In order to defer permanency as provided in section 232.104(2)(b) the court must set forth "the specific factors, conditions, or expected behavioral changes" that are the basis for the court's determination the need for removal will no longer exist after the additional time. The father has not made changes since the child was removed. We agree with and adopt the juvenile court's determination, "Additional time will serve no meaningful purpose as [the mother and father] have demonstrated no reasonable prospects that they will rehabilitate their lives and care for their child."

After considering the best-interests factors in section 232.116(2), the length of time the child has been removed, the recommendation of the child's guardian ad litem, and the likelihood the foster family will adopt the child, we conclude termination of the father's parental rights are in the child's best interests.

The father contends the court should not have terminated his parental rights because of the strong parent-child bond. Section 232.116(3)(c) allows the court to avoid termination if it finds "clear and convincing evidence that the termination would be detrimental to the child at the time due to the closeness of the parent-child relationship." The court considered "exceptions to termination" and found none of the exceptions in section 232.116(3)(c) were applicable here.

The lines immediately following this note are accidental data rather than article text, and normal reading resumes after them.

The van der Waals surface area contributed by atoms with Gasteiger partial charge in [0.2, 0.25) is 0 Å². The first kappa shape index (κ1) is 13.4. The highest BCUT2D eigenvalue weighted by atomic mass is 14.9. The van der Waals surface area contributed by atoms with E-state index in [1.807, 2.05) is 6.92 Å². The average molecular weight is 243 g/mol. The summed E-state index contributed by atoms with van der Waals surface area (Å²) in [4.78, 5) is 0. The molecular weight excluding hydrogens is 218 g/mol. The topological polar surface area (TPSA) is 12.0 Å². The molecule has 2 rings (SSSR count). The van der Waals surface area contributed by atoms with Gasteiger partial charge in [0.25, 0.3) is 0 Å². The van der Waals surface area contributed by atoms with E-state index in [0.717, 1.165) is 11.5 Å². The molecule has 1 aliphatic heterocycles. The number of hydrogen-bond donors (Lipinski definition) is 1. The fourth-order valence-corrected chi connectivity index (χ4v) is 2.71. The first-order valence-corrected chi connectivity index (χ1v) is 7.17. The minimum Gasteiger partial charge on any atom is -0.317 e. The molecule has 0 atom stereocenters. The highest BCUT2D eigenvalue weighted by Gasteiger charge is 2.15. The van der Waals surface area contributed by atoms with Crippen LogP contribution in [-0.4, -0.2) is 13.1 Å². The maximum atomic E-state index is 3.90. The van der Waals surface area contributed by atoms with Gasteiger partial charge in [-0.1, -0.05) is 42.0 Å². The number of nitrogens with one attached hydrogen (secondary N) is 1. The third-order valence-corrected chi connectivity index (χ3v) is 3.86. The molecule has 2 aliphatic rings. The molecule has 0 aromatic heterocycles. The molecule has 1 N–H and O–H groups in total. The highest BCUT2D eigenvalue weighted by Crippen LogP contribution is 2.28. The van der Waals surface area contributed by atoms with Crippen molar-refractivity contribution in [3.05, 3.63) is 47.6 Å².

There is some evidence of a bond, but we do not find clear and convincing evidence termination would be detrimental to the child at the time due to the closeness of the parent-child relationship. The father points to no such evidence; he merely states "that due to the obvious parent-child bond that termination of this relationship would be detrimental to the child." A bare assertion is not sufficient. We agree with the juvenile court this exception to termination does not apply.

Having determined a statutory ground for termination exists, termination is in the child's best interests, and no exception to termination applies, we affirm. See In re P.L., 778 N.W.2d 33, 39 (Iowa 2010) (setting forth a three-step analysis in termination proceedings).

AFFIRMED.